Determine with certainty whom they will support
Knowing with certainty whom is on your side not only provides you with a sense of your odds of success, it also forms the basis of building a support team to expand your coalition—by working with them to engage their peers, friends, and colleagues to seek their support for the current initiatives.

Send someone in whom they trust
In engaging people who are undecided, or are persuadable to a point of view, they need to be made see that backing that point of view is tangibly in their own self interest. Anodyne messages from the CEO—or worse, the disembodied ‘Voice of the Corporation’ is not going to cut it. Identifying credible individuals who agree with the corporation’s positions, support its desired outcomes, and are willing to act as advocates–is arguably the most important success factor in any change initiative that requires any degree of persuasion.

Turning out the Good Whigs
Unlike election campaigns which focus on a single day, corporate initiatives often require a continual series of ‘election days’ where people need to take action to deliver particular outcomes. Having a clear understanding of the key people who are on your side provides the ability to mobilize your supporters to act, consistently, effectively and responsibly. By using knowledge of how your support base is structured, it is possible to develop mobilization programs (either centrally or through a team of credible people throughout the organization) that encourage people to take the required actions and deliver the outcomes in question.

Why the Lincoln Rules are Really Different

Fully integrating the Lincoln Rules into corporate or organizational communication strategy may well require a paradigm shift for communicators and the organizations they work in. But there are some clear advantages to those who wish to take the leap:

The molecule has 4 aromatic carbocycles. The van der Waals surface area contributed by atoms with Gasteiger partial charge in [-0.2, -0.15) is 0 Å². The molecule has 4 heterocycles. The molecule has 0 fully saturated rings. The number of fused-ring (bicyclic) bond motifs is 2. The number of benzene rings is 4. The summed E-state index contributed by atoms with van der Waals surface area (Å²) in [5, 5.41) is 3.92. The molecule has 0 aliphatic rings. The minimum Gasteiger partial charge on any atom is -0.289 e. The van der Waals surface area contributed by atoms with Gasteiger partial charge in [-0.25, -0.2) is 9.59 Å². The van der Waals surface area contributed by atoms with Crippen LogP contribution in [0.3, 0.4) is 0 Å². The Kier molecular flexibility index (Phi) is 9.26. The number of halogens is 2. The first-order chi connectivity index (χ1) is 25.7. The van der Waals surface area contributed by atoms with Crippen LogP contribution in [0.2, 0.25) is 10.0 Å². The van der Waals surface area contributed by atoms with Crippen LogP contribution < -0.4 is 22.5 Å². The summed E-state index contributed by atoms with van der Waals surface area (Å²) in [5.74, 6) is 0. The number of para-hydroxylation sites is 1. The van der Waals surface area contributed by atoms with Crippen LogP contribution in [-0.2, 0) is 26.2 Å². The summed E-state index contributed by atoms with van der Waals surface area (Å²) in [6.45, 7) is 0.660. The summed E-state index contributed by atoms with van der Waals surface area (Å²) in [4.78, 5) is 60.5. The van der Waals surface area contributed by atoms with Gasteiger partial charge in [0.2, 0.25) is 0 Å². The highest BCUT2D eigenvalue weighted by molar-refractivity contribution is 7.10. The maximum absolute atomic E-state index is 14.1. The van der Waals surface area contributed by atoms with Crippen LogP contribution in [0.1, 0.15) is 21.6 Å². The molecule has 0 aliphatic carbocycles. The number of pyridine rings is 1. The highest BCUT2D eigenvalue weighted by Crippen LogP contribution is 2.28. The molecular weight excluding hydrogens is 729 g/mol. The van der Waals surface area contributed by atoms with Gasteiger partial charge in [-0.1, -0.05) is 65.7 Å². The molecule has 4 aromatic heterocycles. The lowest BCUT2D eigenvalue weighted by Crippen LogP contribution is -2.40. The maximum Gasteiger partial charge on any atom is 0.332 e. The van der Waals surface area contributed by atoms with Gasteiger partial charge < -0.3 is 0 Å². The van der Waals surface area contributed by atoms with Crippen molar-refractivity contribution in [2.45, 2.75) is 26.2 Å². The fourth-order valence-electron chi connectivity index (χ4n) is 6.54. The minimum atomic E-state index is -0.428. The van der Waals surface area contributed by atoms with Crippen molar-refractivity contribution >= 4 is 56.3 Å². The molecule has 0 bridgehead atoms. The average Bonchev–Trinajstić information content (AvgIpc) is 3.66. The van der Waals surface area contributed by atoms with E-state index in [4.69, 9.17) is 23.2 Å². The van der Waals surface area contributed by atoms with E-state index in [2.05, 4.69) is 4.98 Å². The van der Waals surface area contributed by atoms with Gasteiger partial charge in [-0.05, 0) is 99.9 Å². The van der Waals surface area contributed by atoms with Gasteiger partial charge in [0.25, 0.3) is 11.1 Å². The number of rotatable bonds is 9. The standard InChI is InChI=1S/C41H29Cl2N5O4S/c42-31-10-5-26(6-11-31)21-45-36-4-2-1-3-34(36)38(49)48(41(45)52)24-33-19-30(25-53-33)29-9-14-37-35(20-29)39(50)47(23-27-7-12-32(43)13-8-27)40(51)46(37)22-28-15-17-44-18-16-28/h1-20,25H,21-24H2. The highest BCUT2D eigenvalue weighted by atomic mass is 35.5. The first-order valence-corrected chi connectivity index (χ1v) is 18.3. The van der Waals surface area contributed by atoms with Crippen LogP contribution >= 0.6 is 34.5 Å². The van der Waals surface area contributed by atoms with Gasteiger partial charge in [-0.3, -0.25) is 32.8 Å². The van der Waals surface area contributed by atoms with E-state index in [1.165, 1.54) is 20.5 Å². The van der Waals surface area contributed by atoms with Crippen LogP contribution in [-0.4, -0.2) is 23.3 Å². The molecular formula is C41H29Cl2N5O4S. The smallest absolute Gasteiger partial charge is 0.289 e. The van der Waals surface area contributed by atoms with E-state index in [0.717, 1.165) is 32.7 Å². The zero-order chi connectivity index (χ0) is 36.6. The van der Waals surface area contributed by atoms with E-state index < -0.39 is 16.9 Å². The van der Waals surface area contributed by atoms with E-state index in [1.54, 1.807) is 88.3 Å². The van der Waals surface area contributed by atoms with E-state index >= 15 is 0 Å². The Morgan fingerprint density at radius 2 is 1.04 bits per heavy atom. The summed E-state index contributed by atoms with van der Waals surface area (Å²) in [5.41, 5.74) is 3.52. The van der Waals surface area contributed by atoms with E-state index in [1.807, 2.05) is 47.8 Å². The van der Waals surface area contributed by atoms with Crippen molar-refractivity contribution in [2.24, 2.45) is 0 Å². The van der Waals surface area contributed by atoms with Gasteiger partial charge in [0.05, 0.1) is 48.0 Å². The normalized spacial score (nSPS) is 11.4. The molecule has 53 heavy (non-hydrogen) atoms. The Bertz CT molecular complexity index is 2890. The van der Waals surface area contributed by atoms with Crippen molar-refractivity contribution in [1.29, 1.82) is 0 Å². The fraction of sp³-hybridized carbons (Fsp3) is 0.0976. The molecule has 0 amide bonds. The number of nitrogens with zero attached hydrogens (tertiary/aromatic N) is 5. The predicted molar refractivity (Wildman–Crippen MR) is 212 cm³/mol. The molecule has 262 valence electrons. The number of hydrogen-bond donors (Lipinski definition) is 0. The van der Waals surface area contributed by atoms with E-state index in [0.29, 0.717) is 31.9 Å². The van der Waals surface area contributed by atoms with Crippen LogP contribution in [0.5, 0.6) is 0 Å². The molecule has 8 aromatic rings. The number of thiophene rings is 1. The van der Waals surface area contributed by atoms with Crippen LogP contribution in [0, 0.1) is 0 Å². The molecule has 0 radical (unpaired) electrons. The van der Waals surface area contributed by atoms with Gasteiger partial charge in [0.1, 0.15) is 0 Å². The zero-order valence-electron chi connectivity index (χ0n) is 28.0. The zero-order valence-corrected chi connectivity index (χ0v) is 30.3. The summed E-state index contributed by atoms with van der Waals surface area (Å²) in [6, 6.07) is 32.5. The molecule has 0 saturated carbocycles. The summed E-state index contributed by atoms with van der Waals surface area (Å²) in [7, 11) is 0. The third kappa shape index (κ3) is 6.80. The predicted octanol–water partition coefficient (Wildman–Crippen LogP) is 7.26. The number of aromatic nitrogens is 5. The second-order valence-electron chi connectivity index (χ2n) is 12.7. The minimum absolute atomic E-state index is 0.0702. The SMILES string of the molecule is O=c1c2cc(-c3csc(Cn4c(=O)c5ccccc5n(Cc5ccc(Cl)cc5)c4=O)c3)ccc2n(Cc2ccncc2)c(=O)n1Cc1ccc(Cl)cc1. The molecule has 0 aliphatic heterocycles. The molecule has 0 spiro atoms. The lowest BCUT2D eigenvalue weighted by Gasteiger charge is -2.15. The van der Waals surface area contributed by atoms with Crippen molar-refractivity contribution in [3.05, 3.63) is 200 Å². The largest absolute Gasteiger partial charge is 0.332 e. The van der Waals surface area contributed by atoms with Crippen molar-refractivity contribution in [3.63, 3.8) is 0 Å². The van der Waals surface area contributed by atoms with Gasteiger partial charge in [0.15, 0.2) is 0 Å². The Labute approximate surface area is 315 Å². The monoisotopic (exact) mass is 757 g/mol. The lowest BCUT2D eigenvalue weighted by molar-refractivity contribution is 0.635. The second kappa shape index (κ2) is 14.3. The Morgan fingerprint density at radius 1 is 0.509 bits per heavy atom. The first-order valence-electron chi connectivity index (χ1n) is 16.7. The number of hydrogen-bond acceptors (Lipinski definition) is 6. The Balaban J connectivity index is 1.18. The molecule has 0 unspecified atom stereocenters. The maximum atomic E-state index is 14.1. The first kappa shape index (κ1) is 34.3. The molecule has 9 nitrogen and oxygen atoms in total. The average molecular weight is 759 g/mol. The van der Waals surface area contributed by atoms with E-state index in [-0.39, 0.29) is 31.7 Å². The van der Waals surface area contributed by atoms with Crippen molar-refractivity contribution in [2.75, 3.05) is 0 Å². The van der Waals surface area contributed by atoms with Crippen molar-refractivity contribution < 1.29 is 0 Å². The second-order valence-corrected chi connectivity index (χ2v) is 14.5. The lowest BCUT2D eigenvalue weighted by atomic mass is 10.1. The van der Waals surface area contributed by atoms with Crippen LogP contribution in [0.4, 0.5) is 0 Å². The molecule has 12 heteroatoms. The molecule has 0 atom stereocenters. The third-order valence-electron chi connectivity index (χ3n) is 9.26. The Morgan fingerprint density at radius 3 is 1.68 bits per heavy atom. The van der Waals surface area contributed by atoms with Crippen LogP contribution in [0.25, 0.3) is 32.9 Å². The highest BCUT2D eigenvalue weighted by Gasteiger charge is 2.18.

1) The Lincoln Rules do not release anarchy—in fact, quite the opposite. By acknowledging the freedom people already have in making choices about participating in your corporate initiatives, they provide the ability to engage people in a way that authentically respects their freedom.

2) The Lincoln Rules challenge an organization to get a clear picture of where support or opposition to its desired outcomes can be found—thus building a foundation for a credible mobilization campaign—and highlighting the challenges in the way of success

3) By focusing on identifying, connecting and mobilizing those people who actually see their own self interest in the success of corporate priorities, it is possible to build on those connections and develop lasting lateral and direct communication networks to complement the organization’s formal channels. This approach also delivers outcomes based on the personal credibility of network members—as opposed to glossy design, clever wordsmithing, or expensive executive conferences.

4) Energy and passion are channeled by focusing on the people who care about and support initiatives—rather than dulled or destroyed by ill-tailored, one-size-fits-all communication approaches. In short—using the Lincoln Rules begins by appreciating the democratic nature of the social dynamics that exist in any organization. By then using political tools, the communicator can take the underlying reality of democracy in the organization to deliver specific results through targeted communication, and building on the help of credible leaders at all levels. At one level, it’s not much different from seeking ‘buy in’ or ‘stakeholder management’—but the fundamental difference is that these political tools reflect the ability of each individual to vote yes or no, and to ‘lobby’ their colleagues—and users take that freedom into account when tackling corporate communication challenges. 

Mike Klein, VimpelCom